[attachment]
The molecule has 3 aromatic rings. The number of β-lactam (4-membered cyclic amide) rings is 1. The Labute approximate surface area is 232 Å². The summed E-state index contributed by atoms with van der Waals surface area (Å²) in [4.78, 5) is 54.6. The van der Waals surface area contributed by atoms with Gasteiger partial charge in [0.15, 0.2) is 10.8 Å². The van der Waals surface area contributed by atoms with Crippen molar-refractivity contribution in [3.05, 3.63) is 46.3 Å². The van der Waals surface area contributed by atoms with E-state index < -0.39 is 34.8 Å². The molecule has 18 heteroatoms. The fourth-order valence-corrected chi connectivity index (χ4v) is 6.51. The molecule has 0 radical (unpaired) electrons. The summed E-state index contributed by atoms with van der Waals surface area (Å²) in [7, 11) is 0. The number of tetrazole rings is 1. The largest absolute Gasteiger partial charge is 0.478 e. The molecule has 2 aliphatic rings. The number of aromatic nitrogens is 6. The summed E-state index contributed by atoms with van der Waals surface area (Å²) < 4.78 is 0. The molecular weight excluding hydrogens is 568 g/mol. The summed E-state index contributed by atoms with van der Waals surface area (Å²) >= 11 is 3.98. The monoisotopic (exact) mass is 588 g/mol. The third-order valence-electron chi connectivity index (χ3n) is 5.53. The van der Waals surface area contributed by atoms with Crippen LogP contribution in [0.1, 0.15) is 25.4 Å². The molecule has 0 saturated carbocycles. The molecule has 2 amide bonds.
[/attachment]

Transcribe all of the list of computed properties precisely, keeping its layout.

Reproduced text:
The molecule has 3 aromatic rings. The number of β-lactam (4-membered cyclic amide) rings is 1. The Labute approximate surface area is 232 Å². The summed E-state index contributed by atoms with van der Waals surface area (Å²) in [4.78, 5) is 54.6. The van der Waals surface area contributed by atoms with Gasteiger partial charge in [0.15, 0.2) is 10.8 Å². The van der Waals surface area contributed by atoms with Crippen molar-refractivity contribution in [3.05, 3.63) is 46.3 Å². The van der Waals surface area contributed by atoms with E-state index < -0.39 is 34.8 Å². The molecule has 18 heteroatoms. The fourth-order valence-corrected chi connectivity index (χ4v) is 6.51. The molecule has 0 radical (unpaired) electrons. The summed E-state index contributed by atoms with van der Waals surface area (Å²) in [7, 11) is 0. The number of tetrazole rings is 1. The largest absolute Gasteiger partial charge is 0.478 e. The molecule has 2 aliphatic rings. The number of aromatic nitrogens is 6. The summed E-state index contributed by atoms with van der Waals surface area (Å²) < 4.78 is 0. The molecular weight excluding hydrogens is 568 g/mol. The summed E-state index contributed by atoms with van der Waals surface area (Å²) >= 11 is 3.98. The monoisotopic (exact) mass is 588 g/mol. The third-order valence-electron chi connectivity index (χ3n) is 5.53. The van der Waals surface area contributed by atoms with Crippen LogP contribution in [0.1, 0.15) is 25.4 Å². The molecule has 0 saturated carbocycles. The molecule has 2 amide bonds.